Bullets Over Broadway on tour

Written by:
Karen Weinstein
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“Bullets Over Broadway,” is a stage adaptation of Woody Allen’s 1994 movie. It hit the stage in 2014. Set in the 1920’s, the touring company’s stop at the splendidly over-the-top, art deco, Hollywood Pantages Theatre (opened in 1930) is a particularly apt mise en scene. It is an over scaled production in an over scaled house, but both glitter.


There is always a neurotic intellectual protagonist in Allen’s work; David Shayne (Michael Williams) is the starving playwright in “Bullets.” His agent, Julian Marx (Rick Grossman), brings David sure fire backing for his new play to be produced on Broadway: mobster Nick Valenti (Michael Corvino). There’s only one hitch … there needs to be a significant part for Valenti’s current squeeze, gold digger Olive Neal (Jemma Jane). What could go wrong? Her classiest job to date is as a stripper, but she is certain she is an actress — no acting school required. With Valenti’s backing they are also able to secure the services of one of Broadway’s most venerable, if fading, divas, Helen Sinclair (Emma Stratton). That seals the deal. Both women are armed with ideas for enhancing their parts. Size definitely matters. David, classic author type, wants not a word changed from his original.


For his part, Valenti has Olive’s measure and assigns his hit man, Cheech (Jeff Brooks) to be Olive’s bodyguard accompanying her every minute she is at the theatre. Little love is lost between the two. Cheech is a man of the streets and a man of action. Bored just watching the laborious rehearsals Cheech starts making revision suggestions – may I point out the two pistols harnessed under that black suit. The suggestions are good, though. Pretty soon David is questioning his own authorship. Says Cheech, “That’s not how real people talk.” Pistols or not, he is right. It is a funny set up. Tensions abound.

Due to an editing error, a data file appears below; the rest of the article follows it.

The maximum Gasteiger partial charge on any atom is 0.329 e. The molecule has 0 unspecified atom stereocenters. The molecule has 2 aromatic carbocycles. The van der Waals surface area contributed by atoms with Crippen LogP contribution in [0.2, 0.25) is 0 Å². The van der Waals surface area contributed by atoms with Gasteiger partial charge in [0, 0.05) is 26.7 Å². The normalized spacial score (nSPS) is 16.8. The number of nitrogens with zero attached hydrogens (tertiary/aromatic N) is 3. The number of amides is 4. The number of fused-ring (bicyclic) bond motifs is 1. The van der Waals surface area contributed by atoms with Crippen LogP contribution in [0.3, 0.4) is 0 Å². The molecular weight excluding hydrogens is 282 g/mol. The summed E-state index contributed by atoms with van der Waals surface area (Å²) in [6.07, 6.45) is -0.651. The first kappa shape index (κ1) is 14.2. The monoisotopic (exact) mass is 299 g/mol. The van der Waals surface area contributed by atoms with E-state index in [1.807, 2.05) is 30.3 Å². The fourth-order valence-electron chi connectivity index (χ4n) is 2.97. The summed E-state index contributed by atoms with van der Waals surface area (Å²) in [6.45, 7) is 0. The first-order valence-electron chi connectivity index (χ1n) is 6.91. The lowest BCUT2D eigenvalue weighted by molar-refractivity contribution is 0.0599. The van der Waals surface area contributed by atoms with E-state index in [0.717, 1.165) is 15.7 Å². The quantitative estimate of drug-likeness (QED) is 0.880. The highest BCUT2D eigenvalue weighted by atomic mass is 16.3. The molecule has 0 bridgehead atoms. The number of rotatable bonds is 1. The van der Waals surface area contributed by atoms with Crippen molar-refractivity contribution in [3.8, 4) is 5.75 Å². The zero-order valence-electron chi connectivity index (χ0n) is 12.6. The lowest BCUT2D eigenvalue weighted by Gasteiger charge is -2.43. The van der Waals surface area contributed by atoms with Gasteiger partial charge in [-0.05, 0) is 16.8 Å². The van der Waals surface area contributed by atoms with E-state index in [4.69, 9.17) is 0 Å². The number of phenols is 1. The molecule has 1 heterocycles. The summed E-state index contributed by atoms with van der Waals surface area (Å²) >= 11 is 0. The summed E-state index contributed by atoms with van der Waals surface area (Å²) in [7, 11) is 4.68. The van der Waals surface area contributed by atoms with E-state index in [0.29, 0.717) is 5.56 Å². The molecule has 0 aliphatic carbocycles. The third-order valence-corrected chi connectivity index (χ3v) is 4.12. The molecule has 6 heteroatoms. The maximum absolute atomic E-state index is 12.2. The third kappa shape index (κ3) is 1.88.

“Bullets Over Broadway” is a musical, music supplied by original songs from the period. Many are familiar; some not. Parts are tweaked to suit the scene. Credit in the program goes to Glen Kelly, but it is not clear where Kelly’s contribution stops and Allen’s begins. The songs are the highlight of the evening. Best of all, from many aspects, is “Ain’t Nobody’s Bizness If I Do,” performed by Cheech and the Gangsters. Featuring a mélange of terrific tap choreography by Director Susan Stroman, pulsing lighting by Donald Holder, and a tightly rehearsed chorus of stylized gangsters, it brings down the house. Jeff Brooks steals every scene he is in.


Costumes, sets, setting and music are candy for the senses. Direction? That is open to question. It is polished and stylish, but heavy handed. What makes Woody Allen’s humor special are the asides, the little neurotic agonies that laugh at themselves. Stroman’s approach is more club-like. The enthusiastic orchestra often over-runs the singers when the words are the meat of the scene. Olive is supposed to be a bimbo, but when Olive reads her part in the first rehearsal her ineptitude is so over the top it ceases to be amusing. You would be forgiven were you to think, ‘please let this end.’ To be fair to Ms. Stroman, Allen serves up heavy handed scatological humor this go around. “Bullets” is probably not a good bet for your maiden aunt.


“Bullets” is froth delivered with a bam. The surface is highly polished. If you think about it a month later, you are most likely to remember “Ain’t Nobody’s Bizniss.” Go for the costumes, the sets, and the setting. The dancing and music will satisfy. Nuance and subtlety are best found elsewhere.


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